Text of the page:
A Local Circuit Model of Learned Striatal and Dopamine Cell Responses under Probabilistic Schedules of Reward
Tan, Can Ozan
MetadataShow full item record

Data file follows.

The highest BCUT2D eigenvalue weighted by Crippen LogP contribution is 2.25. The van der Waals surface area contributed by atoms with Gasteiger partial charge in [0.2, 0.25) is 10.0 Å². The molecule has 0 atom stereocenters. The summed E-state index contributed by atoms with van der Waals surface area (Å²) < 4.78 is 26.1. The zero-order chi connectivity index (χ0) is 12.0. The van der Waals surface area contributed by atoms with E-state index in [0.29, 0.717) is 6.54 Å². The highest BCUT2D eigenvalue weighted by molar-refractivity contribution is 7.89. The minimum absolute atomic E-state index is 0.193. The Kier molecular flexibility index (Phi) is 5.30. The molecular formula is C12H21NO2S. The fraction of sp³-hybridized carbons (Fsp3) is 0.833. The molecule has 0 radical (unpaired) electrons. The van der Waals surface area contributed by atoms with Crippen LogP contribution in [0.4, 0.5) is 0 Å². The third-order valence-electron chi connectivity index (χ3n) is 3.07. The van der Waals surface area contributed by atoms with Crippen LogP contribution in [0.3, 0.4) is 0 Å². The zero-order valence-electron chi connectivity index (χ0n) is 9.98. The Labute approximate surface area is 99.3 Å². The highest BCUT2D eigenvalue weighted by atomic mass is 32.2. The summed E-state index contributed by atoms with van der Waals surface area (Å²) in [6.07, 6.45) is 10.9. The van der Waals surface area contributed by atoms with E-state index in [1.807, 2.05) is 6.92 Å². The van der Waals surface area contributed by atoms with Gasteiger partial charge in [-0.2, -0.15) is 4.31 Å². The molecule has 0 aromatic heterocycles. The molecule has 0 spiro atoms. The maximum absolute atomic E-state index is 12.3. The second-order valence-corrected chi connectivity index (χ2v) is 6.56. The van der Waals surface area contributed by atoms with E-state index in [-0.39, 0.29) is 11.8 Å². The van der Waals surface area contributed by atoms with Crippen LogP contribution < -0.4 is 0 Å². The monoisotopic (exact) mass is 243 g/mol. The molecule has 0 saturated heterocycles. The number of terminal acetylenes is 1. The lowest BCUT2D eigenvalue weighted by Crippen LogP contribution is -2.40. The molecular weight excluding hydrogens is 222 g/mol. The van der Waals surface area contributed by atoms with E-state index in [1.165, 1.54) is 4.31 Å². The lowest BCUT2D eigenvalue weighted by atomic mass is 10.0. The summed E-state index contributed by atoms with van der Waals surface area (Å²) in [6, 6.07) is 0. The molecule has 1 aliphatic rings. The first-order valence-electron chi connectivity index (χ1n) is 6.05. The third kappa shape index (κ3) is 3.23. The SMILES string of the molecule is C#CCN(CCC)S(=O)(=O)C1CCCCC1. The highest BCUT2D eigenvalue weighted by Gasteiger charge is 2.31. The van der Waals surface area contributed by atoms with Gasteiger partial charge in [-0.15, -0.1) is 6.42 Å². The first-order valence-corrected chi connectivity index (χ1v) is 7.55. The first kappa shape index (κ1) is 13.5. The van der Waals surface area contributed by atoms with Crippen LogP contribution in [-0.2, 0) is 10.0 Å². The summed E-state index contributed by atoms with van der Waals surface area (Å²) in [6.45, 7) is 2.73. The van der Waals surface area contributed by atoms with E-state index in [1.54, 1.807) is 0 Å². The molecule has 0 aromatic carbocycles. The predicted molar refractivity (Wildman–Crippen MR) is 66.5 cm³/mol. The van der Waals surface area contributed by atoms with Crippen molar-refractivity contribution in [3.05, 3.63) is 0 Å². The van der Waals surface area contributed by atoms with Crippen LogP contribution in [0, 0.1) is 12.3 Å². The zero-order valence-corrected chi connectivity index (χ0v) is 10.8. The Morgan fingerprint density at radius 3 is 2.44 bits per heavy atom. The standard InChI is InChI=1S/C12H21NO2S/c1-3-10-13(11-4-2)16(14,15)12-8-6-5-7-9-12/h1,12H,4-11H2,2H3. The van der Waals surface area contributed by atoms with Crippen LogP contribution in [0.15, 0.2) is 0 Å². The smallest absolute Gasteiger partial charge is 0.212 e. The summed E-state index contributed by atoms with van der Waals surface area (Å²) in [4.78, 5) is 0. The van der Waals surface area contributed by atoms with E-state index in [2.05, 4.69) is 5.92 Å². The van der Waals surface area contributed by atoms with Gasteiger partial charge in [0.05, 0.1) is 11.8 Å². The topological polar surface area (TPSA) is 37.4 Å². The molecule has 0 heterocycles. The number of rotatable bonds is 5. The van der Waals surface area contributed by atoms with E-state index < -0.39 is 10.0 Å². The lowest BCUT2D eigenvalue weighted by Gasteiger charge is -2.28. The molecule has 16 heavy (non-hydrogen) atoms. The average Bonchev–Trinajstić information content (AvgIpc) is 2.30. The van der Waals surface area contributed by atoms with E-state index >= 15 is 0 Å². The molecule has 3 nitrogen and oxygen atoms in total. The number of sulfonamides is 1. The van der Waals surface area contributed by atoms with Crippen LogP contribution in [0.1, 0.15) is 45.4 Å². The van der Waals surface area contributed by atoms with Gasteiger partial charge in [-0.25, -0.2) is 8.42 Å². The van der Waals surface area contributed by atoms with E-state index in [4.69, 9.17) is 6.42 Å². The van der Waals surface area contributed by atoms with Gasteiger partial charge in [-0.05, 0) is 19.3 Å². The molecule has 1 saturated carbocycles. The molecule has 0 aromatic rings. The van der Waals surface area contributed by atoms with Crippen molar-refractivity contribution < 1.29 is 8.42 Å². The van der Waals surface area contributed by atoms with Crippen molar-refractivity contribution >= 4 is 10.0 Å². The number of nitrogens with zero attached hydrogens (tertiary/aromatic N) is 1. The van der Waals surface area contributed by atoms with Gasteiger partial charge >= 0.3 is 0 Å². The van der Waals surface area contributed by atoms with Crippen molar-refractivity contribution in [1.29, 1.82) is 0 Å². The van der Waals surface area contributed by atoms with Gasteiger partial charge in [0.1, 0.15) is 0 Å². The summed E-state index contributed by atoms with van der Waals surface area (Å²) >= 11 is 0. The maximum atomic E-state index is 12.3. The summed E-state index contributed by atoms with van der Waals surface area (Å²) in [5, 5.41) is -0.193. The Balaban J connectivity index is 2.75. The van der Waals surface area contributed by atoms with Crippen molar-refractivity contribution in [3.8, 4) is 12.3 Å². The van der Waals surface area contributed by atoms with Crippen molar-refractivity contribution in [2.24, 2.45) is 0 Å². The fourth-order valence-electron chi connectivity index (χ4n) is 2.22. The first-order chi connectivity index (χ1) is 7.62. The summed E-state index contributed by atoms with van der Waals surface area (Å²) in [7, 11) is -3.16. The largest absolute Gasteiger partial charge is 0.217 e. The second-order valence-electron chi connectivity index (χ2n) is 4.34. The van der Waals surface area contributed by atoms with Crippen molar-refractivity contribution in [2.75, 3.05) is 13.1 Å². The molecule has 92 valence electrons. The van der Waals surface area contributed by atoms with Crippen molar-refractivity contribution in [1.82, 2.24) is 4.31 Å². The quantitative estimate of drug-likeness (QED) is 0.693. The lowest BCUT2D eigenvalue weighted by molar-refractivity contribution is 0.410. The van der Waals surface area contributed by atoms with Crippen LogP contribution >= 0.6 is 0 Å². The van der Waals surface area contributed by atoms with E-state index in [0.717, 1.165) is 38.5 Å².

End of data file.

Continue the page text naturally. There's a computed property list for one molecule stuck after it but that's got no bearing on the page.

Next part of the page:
Before choosing, it helps to know both the expected value signaled by a predictive cue and the associated uncertainty that the reward will be forthcoming. Recently, Fiorillo et al. (2003) found the dopamine (DA) neurons of the SNc exhibit sustained responses related to the uncertainty that a cure will be followed by reward, in addition to phasic responses related to reward prediction errors (RPEs). This suggests that cue-dependent anticipations of the timing, magnitude, and uncertainty of rewards are learned and reflected in components of the DA signals broadcast by SNc neurons. What is the minimal local circuit model that can explain such multifaceted reward-related learning? A new computational model shows how learned uncertainty responses emerge robustly on single trial along with phasic RPE responses, such that both types of DA responses exhibit the empirically observed dependence on conditional probability, expected value of reward, and time since onset of the reward-predicting cue. The model includes three major pathways for computing: immediate expected values of cures, timed predictions of reward magnitudes (and RPEs), and the uncertainty associated with these predictions. The first two model pathways refine those previously modeled by Brown et al. (1999). A third, newly modeled, pathway is formed by medium spiny projection neurons (MSPNs) of the matrix compartment of the striatum, whose axons co-release GABA and a neuropeptide, substance P, both at synapses with GABAergic neurons in the SNr and with the dendrites (in SNr) of DA neurons whose somas are in ventral SNc. Co-release enables efficient computation of sustained DA uncertainty responses that are a non-monotonic function of the conditonal probability that a reward will follow the cue. The new model's incorporation of a striatal microcircuit allowed it to reveals that variability in striatal cholinergic transmission can explain observed difference, between monkeys, in the amplitutude of the non-monotonic uncertainty function. Involvement of matriceal MSPNs and striatal cholinergic transmission implpies a relation between uncertainty in the cue-reward contigency and action-selection functions of the basal ganglia. The model synthesizes anatomical, electrophysiological and behavioral data regarding the midbrain DA system in a novel way, by relating the ability to compute uncertainty, in parallel with other aspects of reward contingencies, to the unique distribution of SP inputs in ventral SN.